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Squirrel glider

Squirrel glider

Petaurus norfolcensis

Agile gliders raise their families in tree hollows

Look up in the forest to spy possible hollow homes of the beautiful squirrel glider.

The squirrel glider is an arboreal marsupial.  This means it lives in the mid-storey and canopy of the forest and rarely comes to the forest floor.  Squirrel gliders nest in tree hollows found in the trunks or broken boughs of mature trees, especially eucalypts.

Gliders have a membrane of skin that stretches between front and hind legs enabling them to glide sizeable distances between trees.

The medium-sized squirrel glider is one of 60 gliding marsupial species found in Australia.

It’s large yet sparse population is distributed along the east coast, from the tropical rainforests in the north to temperate western Victoria.

They are larger than their close relative the sugar glider, measuring 18 - 23cm in body length, with an even longer tail. Squirrel gliders have blue-grey to brown-grey fur with a white underbelly. The tip of their soft, bushy tail is black and looks as though it has been dipped in paint. They have a distinct black stripe starting between their eyes and ending mid-back. Their large nocturnal eyes allow for after-dark vision.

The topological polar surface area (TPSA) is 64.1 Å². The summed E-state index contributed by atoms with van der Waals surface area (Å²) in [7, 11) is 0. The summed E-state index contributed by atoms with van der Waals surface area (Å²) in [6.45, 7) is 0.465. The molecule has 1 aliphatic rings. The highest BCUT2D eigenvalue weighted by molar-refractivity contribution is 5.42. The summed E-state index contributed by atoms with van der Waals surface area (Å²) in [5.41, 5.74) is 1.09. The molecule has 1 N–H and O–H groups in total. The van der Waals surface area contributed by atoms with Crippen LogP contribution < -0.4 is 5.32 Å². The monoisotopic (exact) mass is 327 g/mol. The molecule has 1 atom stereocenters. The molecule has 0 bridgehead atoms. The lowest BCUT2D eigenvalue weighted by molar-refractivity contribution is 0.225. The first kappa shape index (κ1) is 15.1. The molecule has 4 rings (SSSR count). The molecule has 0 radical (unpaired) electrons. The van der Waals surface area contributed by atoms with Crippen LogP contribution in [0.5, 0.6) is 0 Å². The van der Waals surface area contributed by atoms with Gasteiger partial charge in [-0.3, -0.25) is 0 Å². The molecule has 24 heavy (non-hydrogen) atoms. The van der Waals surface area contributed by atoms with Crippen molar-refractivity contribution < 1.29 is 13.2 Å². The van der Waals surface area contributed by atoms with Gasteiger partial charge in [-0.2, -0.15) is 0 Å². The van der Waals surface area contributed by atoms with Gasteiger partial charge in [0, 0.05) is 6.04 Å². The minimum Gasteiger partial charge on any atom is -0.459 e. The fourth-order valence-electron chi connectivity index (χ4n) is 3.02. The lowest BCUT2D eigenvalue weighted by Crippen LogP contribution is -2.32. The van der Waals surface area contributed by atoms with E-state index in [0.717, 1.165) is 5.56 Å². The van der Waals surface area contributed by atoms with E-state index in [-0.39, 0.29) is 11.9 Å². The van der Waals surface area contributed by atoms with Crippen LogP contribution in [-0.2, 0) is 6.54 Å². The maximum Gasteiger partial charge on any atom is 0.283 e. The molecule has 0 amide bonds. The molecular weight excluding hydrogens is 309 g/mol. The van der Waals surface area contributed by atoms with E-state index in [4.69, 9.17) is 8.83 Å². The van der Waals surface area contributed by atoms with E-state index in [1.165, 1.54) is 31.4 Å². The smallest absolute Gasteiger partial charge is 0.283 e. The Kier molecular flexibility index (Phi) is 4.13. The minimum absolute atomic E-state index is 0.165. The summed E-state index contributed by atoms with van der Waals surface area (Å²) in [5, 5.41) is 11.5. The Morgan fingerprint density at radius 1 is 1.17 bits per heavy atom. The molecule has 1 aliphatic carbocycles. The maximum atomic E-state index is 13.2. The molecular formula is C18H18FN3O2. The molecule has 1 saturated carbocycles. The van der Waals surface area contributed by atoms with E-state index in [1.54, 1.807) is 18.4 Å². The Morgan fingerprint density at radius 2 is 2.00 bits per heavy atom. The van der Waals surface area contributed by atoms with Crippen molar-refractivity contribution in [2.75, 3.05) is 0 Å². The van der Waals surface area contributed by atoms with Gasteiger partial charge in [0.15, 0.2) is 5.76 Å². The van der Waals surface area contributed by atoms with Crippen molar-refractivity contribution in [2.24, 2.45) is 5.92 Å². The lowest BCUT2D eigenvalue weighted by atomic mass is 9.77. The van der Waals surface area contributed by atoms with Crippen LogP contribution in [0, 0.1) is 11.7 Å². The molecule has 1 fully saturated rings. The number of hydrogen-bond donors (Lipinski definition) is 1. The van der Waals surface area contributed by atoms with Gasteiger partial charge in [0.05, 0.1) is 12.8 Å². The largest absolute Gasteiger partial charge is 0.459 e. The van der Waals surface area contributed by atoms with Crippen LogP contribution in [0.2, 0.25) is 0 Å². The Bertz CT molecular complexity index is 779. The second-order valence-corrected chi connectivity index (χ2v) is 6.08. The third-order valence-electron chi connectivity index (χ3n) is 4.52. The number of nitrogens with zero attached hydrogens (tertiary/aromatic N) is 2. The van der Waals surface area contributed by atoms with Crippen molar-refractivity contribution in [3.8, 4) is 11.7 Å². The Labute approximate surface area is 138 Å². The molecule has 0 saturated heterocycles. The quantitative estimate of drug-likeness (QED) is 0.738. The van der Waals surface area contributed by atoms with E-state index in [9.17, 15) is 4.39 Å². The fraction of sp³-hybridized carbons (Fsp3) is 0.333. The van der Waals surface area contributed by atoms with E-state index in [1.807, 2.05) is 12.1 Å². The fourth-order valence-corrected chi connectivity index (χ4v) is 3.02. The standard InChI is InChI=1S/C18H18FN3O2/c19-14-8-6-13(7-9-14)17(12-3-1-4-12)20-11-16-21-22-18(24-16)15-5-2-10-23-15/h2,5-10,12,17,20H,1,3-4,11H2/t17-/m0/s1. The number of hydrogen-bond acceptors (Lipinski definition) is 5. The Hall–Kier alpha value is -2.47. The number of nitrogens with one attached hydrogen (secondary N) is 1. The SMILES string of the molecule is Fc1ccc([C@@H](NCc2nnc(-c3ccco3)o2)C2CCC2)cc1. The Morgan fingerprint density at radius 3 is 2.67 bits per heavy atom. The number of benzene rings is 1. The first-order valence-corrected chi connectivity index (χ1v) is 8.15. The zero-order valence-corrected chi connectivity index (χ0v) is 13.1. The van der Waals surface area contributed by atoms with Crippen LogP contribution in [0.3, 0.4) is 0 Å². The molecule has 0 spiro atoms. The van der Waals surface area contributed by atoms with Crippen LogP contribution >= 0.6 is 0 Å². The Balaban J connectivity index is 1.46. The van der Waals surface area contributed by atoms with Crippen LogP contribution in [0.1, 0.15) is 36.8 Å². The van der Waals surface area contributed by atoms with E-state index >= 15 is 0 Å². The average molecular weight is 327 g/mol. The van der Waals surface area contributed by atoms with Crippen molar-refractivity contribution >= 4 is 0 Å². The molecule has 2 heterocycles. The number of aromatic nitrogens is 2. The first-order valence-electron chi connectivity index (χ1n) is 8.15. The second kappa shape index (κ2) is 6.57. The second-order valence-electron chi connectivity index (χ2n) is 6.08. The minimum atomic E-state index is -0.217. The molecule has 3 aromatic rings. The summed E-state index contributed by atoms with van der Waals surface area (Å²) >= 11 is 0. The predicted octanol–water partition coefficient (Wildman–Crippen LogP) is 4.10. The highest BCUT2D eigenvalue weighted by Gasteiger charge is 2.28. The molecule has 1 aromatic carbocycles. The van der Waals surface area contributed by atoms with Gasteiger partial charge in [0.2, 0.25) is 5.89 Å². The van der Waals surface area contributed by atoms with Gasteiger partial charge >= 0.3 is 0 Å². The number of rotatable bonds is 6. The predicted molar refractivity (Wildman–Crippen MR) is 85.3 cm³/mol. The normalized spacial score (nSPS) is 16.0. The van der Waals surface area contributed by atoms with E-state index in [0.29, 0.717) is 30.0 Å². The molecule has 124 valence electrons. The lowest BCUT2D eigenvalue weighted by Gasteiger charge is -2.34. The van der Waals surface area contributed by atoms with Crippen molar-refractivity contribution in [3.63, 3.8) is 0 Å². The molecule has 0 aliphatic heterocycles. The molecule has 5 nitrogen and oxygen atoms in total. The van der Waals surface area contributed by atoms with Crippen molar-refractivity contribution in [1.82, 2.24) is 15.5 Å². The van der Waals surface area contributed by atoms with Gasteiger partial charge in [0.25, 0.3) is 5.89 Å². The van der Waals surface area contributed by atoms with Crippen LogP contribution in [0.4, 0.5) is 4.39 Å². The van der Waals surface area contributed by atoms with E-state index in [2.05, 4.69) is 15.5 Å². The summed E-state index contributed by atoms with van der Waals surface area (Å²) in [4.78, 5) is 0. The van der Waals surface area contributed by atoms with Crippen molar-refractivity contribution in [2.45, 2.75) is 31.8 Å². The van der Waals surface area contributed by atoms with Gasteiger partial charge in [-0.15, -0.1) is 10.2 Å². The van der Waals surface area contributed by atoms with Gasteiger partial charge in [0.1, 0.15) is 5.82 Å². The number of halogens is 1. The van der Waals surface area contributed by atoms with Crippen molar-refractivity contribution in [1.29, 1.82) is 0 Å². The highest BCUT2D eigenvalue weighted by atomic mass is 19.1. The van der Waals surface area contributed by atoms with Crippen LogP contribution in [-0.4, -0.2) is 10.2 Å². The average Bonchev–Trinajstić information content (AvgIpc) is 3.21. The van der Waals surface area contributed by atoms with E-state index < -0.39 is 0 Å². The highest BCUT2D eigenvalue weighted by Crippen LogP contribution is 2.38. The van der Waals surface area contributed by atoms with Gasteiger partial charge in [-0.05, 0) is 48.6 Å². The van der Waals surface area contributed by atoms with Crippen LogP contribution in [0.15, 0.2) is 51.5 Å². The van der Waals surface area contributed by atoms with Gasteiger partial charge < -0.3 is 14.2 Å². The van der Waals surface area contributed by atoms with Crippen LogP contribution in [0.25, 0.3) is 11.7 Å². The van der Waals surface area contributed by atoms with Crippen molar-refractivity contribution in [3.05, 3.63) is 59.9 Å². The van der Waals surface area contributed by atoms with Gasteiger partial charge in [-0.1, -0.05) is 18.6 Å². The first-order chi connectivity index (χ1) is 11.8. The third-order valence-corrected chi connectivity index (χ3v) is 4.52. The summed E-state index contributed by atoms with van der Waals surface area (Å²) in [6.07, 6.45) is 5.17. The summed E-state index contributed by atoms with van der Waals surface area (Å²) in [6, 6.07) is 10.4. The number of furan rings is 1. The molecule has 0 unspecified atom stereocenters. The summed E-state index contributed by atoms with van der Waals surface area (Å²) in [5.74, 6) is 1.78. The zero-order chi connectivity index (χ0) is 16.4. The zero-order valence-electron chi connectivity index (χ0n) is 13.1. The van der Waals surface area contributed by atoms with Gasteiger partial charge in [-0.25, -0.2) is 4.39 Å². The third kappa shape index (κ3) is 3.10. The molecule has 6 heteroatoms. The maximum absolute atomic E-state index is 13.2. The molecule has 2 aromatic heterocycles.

Gliders feed at night on a seasonally dependent omnivorous diet of mostly insects (mainly caterpillars, beetles and stick-insects), pollen and nectar. Wattle and eucalyptus sap is harvested by using their sharp claws to pierce the tree bark.

A squirrel glider family consisting of one adult male, one or more adult females and many offspring, will use various hollows within their territory as nesting and refuge sites.  Breeding begins in August and females can give birth to up to two live young.  Living in families of up to 10, squirrel gliders alert each other when threatened. The call of a squirrel glider is a throaty ‘nar-wee’ sound.

Natural predators include owls and introduced animals such as foxes, dogs and cats.  However the squirrel glider is most threatened by loss of hollow homes and fragmentation of forest habitat.

You may not see one on your visit to Mary Cairncross, but know that these amazing creatures are most likely sleeping high above your head!